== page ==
Red Sox 9, Yankees 7: The Yankees were supposed to have a great bullpen. The Red Sox weren’t supposed to have enough offense because of all that run prevention they had imported. Well, The best-laid schemes o’ mice an ‘men gang aft agley, and all that. The Yankees blew a 5-1 lead. The Red Sox pounded out 12 hits, five of which went for extra bases. One of the Yankees runs — on the double steal — was the result of approximately 14 defensive mistakes on the same play, aptly pointed out by what I’m going to henceforth call ESPN’s “Matrix-vision.”
And I probably owe an apology. Before the game I kept claiming that it would be a turgid, boring and sloppy four-hour affair, and I was wrong about that. It was a turgid, boring and sloppy three hour and forty-six minute affair. But as Sox and Yankees purists have warned me, I shouldn’t complain. The additions of bad live singing by Stephen Tyler (“God Bless America”) and Neil Diamond (“Something that sounded almost but not quite entirely unlike ‘Sweet Caroline'”) only added to the pure, unspoiled majesty that is The Greatest Rivalry in All of Baseball.*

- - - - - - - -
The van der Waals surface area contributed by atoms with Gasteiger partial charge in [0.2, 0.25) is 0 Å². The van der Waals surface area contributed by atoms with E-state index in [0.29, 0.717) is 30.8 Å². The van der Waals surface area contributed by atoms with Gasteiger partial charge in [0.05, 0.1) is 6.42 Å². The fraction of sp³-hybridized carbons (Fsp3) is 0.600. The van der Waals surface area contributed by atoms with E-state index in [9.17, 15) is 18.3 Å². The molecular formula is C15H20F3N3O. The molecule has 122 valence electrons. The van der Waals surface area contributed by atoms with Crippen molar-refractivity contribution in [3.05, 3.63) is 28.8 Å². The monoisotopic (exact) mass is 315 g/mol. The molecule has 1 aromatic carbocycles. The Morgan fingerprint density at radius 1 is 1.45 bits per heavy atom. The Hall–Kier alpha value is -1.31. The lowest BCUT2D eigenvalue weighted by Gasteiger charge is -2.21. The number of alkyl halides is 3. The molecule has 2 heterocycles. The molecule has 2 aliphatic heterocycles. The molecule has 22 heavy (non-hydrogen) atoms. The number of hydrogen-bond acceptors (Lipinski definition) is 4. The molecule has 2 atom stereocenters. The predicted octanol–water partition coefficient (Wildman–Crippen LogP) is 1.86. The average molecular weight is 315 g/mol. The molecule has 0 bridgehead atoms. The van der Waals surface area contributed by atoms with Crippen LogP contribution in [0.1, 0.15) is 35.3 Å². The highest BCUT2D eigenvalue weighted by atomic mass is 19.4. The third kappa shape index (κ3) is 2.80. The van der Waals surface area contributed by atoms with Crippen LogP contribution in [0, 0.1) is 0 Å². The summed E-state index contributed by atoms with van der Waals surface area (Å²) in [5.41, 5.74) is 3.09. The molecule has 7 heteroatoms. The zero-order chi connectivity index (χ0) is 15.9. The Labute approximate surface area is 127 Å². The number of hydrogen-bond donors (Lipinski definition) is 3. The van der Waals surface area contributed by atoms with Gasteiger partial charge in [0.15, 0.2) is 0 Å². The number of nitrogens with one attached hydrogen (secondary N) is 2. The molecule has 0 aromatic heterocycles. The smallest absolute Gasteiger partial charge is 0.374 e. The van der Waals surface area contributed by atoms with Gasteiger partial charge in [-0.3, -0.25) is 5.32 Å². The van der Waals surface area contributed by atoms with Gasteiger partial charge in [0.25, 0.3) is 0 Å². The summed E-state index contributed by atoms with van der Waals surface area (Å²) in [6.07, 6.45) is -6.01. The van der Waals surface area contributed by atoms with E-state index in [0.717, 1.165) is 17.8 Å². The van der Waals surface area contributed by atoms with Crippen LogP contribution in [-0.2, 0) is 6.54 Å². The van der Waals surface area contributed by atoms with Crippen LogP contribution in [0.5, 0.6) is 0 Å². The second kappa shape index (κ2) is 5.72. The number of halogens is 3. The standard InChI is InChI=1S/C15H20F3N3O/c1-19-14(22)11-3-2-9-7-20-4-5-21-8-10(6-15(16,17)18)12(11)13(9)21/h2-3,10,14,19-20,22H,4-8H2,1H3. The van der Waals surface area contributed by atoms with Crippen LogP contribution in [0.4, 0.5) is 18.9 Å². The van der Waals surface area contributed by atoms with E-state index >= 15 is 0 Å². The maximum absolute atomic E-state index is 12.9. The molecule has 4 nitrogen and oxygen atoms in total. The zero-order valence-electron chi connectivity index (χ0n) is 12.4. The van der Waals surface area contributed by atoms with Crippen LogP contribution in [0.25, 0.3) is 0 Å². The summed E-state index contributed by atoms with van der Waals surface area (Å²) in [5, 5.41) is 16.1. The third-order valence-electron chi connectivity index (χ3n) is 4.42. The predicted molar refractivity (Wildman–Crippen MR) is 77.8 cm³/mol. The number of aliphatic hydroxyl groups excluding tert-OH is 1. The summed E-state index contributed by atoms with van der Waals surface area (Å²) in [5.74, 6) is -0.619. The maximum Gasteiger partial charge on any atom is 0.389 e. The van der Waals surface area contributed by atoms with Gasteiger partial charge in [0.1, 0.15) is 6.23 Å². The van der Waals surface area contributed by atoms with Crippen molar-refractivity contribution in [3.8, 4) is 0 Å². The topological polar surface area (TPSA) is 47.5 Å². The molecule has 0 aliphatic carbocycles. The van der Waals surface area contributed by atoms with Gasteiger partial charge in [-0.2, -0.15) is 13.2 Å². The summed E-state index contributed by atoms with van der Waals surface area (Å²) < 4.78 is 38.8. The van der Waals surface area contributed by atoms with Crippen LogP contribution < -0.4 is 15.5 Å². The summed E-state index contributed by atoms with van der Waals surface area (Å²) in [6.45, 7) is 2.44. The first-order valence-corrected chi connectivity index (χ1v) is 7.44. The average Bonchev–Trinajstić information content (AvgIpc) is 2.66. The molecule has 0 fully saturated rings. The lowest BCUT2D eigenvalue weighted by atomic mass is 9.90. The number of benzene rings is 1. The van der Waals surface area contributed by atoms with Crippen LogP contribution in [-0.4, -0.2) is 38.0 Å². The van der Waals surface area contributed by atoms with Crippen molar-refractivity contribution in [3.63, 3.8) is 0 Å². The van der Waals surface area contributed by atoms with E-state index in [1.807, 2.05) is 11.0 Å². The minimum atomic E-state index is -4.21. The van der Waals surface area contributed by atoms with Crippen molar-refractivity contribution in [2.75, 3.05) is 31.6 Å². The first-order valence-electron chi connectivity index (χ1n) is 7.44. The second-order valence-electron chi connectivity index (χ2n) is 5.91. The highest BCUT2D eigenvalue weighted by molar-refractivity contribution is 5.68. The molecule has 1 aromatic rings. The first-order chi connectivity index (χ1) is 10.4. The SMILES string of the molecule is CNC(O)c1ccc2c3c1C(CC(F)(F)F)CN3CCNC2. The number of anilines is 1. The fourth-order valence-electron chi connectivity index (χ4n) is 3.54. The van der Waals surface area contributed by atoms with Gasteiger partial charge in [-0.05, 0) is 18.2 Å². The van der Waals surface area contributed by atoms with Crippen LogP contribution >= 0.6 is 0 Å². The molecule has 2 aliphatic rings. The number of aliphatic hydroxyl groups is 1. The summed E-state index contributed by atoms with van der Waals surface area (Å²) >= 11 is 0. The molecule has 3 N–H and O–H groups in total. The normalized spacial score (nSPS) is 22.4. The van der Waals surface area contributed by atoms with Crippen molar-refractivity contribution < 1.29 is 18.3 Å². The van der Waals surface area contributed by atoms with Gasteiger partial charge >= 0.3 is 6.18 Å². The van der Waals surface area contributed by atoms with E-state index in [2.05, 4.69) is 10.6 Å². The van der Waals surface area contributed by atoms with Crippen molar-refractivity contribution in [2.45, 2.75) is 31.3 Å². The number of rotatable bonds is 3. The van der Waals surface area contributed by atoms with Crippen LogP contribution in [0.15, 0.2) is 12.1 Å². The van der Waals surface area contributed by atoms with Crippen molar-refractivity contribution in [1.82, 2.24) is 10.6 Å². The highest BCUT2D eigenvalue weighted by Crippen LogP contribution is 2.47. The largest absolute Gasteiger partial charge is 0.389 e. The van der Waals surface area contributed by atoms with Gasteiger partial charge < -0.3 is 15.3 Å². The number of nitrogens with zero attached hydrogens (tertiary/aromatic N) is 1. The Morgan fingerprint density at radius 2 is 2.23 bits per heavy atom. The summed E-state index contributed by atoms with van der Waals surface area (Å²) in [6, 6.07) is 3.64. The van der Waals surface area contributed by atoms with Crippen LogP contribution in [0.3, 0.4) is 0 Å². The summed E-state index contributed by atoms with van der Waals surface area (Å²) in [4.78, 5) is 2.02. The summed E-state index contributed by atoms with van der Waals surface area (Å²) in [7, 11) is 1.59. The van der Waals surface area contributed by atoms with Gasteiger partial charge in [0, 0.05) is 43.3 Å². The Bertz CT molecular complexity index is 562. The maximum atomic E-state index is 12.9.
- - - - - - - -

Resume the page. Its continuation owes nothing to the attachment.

Oh, and the Red Sox’ magic number is 161.
*Why they didn’t have the best musical talent in the house performing last night is beyond me.
ESPN’s Jerry Crasnick reports that the Mariners are among the teams that have contacted the Reds about outfielder Jay Bruce. The Mariners enter play Wednesday 51-48, six games out of first place in the AL West and 4.5 games out of the second AL Wild Card slot. Adding an impact bat like Bruce could help in their effort to reach the postseason.
Norichika Aoki and Seth Smith have handled the bulk of the playing time in left field. While Smith has hit well, Aoki has not. Bruce came into Wednesday’s game against the Giants batting .271/.324/.567 with 24 home runs and a league-best 78 RBI.
Bruce can become a free agent after the season if his controlling team declines his $13 million club option for the 2017 season by paying him a $1 million buyout. If he’s traded mid-season, his new team won’t be able to make him a qualifying offer, so the club option may be more enticing than it looks at first glance.
A third-inning two-run home run by Adam Rosales off of R.A. Dickey put the Padres up 2-0, but it also helped the Padres tie a National League record. The Padres have homered in 25 consecutive games, matching the 1998 Braves, the 1994 Tigers, and the 1941 Yankees. The major league record is 27, set by the 2002 Rangers.
The Padres hit three in total on Wednesday in an 8-4 victory against the Blue Jays. One of those dingers was an eighth-inning solo shot by rookie Alex Dickerson, who has now homered in four consecutive games himself. The one he hit on Monday is worth watching, as it got into the upper deck at the Rogers Centre.
As the Padres recently traded Melvin Upton, Jr. to the Jays, Dickerson is likely going to see regular playing time. That’s especially true if he keeps hitting like this.